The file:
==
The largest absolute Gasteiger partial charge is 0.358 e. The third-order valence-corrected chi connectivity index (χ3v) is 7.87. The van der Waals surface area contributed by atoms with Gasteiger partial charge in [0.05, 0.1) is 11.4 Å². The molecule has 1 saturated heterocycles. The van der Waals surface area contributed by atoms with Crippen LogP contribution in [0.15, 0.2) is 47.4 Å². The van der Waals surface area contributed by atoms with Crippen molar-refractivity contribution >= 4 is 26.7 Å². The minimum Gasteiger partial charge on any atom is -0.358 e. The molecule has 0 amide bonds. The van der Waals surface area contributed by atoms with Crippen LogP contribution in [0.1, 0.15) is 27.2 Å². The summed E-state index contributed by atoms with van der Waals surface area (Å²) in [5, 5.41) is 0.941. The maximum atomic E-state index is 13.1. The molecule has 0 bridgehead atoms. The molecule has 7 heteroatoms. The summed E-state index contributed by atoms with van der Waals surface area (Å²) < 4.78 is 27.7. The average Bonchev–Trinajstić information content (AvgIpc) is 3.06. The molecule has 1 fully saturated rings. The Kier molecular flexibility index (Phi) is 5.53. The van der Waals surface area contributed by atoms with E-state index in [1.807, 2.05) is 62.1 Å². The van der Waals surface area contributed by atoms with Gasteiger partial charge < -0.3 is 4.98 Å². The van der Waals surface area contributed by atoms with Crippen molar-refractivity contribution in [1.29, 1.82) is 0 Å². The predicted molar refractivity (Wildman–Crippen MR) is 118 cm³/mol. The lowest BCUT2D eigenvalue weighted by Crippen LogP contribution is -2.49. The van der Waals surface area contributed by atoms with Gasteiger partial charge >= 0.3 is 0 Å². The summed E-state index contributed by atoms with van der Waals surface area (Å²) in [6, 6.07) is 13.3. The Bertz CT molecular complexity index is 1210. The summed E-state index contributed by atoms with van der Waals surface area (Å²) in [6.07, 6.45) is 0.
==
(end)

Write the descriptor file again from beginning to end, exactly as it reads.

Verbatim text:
The largest absolute Gasteiger partial charge is 0.358 e. The third-order valence-corrected chi connectivity index (χ3v) is 7.87. The van der Waals surface area contributed by atoms with Gasteiger partial charge in [0.05, 0.1) is 11.4 Å². The molecule has 1 saturated heterocycles. The van der Waals surface area contributed by atoms with Crippen LogP contribution in [0.15, 0.2) is 47.4 Å². The van der Waals surface area contributed by atoms with Crippen molar-refractivity contribution >= 4 is 26.7 Å². The minimum Gasteiger partial charge on any atom is -0.358 e. The molecule has 0 amide bonds. The van der Waals surface area contributed by atoms with Crippen LogP contribution in [0.1, 0.15) is 27.2 Å². The summed E-state index contributed by atoms with van der Waals surface area (Å²) in [5, 5.41) is 0.941. The maximum atomic E-state index is 13.1. The molecule has 0 bridgehead atoms. The molecule has 7 heteroatoms. The summed E-state index contributed by atoms with van der Waals surface area (Å²) < 4.78 is 27.7. The average Bonchev–Trinajstić information content (AvgIpc) is 3.06. The molecule has 1 fully saturated rings. The Kier molecular flexibility index (Phi) is 5.53. The van der Waals surface area contributed by atoms with E-state index in [1.807, 2.05) is 62.1 Å². The van der Waals surface area contributed by atoms with Gasteiger partial charge < -0.3 is 4.98 Å². The van der Waals surface area contributed by atoms with Crippen molar-refractivity contribution in [1.29, 1.82) is 0 Å². The predicted molar refractivity (Wildman–Crippen MR) is 118 cm³/mol. The lowest BCUT2D eigenvalue weighted by Crippen LogP contribution is -2.49. The van der Waals surface area contributed by atoms with Gasteiger partial charge >= 0.3 is 0 Å². The summed E-state index contributed by atoms with van der Waals surface area (Å²) in [6, 6.07) is 13.3. The Bertz CT molecular complexity index is 1210. The summed E-state index contributed by atoms with van der Waals surface area (Å²) in [6.07, 6.45) is 0.